Statistic that stands out: For the first time in Big Ten play, Indiana held an opponent under one point per possession. Rutgers scored just .77 points per possession in the loss. The Scarlet Knight came in averaging .82 points per trip in conference games.

Final IU individual stats:

Final tempo-free stats:

Communication, simplification continue to be focal points for IU

Having lost four of their last five games, Indiana coach Tom Crean continues to harp on the same themes: communication and simplification.

In five of Indiana’s six losses on the season, the Hoosiers were in the game in the waning moments but failed to execute down the stretch.

Indiana’s struggle in crunch time, Crean says, can be attributed in part to a lack of team communication.

“(Communication) is not a strength with anybody right now,” Crean said Saturday. “We’ve got to continue to work through it. There are responsibilities that certain guys have. That’s where some of the urgency needs to come from.”

The need for communication on the floor has been stressed throughout the season by both players and coaches, but it’s still evident that it’s a work in progress.

“Every team is different, but there’s gotta be a dynamic of constant communication, through thick and thin, through good and bad,” Crean said. “We’ve got great people. These are great kids, but they’re not there yet on how important it is.”

For a team full of players that aren’t used to being vocal leaders on the court, being able to constantly communicate has been tough to grasp.

“It becomes hard for players to understand until they’ve been through it awhile, but defense is bullet points; offense is conversations,” Crean said. “They’re quick conversations. Sometimes they’re animated. But they’re not monotone. They’re just not. We haven’t quite grasped that yet.”

Keeping it simple

Freshmen guards Devonte Green and Curtis Jones are still becoming acquainted with life in the Big Ten.

Even though both Green and Jones were impressive in stretches during the non-conference slate, neither have managed to find their footing in conference play.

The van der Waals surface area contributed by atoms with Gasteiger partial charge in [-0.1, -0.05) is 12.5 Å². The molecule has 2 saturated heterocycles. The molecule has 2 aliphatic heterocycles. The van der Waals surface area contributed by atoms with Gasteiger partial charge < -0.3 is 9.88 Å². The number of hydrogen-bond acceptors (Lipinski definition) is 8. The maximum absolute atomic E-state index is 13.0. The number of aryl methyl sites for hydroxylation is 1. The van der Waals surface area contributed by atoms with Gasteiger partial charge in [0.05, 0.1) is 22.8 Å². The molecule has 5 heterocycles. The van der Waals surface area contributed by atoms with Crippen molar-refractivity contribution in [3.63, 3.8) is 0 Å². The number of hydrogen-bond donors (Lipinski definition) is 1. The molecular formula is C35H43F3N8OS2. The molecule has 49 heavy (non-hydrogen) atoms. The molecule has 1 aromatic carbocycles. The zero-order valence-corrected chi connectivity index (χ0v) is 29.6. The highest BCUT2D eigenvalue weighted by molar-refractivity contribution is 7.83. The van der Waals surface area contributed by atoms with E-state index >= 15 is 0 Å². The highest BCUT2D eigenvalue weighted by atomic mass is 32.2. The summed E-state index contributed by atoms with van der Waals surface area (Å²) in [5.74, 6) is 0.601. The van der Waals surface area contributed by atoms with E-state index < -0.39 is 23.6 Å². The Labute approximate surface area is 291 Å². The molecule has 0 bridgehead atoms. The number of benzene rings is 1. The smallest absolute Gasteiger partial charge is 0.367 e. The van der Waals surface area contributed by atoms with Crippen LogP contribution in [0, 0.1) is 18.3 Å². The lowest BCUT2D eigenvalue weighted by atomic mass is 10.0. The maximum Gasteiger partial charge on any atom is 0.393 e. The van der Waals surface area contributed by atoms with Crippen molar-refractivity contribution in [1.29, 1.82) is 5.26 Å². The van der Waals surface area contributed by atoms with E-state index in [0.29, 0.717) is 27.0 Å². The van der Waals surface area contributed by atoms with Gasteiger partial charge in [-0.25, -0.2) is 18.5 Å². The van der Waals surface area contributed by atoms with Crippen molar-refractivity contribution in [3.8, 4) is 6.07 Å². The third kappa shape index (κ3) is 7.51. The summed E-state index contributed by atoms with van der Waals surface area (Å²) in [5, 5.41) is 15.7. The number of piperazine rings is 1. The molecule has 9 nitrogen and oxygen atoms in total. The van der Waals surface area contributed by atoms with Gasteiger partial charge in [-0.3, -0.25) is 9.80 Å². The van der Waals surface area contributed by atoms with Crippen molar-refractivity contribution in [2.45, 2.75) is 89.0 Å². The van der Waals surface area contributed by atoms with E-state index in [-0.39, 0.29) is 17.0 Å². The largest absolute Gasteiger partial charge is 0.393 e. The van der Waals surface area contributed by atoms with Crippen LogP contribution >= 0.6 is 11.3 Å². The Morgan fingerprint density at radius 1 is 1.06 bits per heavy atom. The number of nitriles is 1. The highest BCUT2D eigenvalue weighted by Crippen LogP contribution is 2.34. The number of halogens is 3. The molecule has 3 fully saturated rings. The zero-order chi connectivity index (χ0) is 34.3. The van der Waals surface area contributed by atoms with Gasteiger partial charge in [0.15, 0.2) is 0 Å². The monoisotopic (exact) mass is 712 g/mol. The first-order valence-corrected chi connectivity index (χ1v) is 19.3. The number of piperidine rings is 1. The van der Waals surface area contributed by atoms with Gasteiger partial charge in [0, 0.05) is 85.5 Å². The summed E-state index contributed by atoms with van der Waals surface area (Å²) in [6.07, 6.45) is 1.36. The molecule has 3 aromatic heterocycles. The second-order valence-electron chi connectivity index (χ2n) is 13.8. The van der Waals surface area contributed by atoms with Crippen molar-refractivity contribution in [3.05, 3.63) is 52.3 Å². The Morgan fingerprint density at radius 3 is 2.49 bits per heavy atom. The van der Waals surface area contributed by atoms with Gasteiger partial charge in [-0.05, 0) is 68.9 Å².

Crean says that the key to the freshmen guards finding success boils down to playing a simplified game.

“The hardest thing for any player, especially a young player, to understand, is how simple you have to keep the game. How much it’s about the next pass. How much it’s about running the court both ways. How much it’s about understanding that your first step matters in so many things, whether it’s on the ball defense or cutting. Just getting into the flow.”

The two have struggled to stay on the floor for extended stretches, with neither Green nor Jones scoring more than six points or logging more than 13 minutes in any conference game.

Anunoby finding an ‘extra gear’

The soft-spoken sophomore has been somewhat of an enigma throughout his time in Bloomington, producing moments of both brilliance and bewilderment.

“There are times (Anunoby) is the guy that averaged five (points) and two (rebounds) a year ago,” Crean said. “There are times he’s like that. But there is no question he’s got another gear. You’ve seen it. Everybody has seen it.”

There is no questioning Anunoby’s raw talent. His jaw-dropping athleticism and elite defensive ability have made him potential NBA lottery pick.

But for Indiana to put themselves back in the hunt in the Big Ten, it will be critical for Anunoby to play at that extra gear at a consistent level.

“When you’ve got that kind of ability, it’s our job to keep pushing to find that extra gear and get it out of there more often,” Crean said. “I take that very personal with him. I love that kid. We’ve got to get (that extra gear). It’s there.”

Video: IU players, Crean preview Rutgers

Curtis Jones, Devonte Green and Tom Crean met with the media on Saturday to preview Indiana’s matchup against Rutgers on Sunday afternoon at Simon Skjodt Assembly Hall.

Watch both press conferences below:

What to Expect: Rutgers

Indiana returns home on Sunday for a matinee matchup with Rutgers at Simon Skjodt Assembly Hall. The Scarlet Knights are 11-7 overall and 0-5 in the Big Ten.

The game will be broadcast at 12 p.m. ET on BTN with Jeff Levering and Shon Morris on the call:

It’s a new era for Rutgers basketball and there may finally be light at the end of the tunnel for a program that’s been the doormat of the Big Ten since arriving for the 2014-2015 season. The Scarlet Knights are unlikely to avoid finishing in the cellar of the Big Ten, but they may finally have a coach capable of producing a successful rebuild.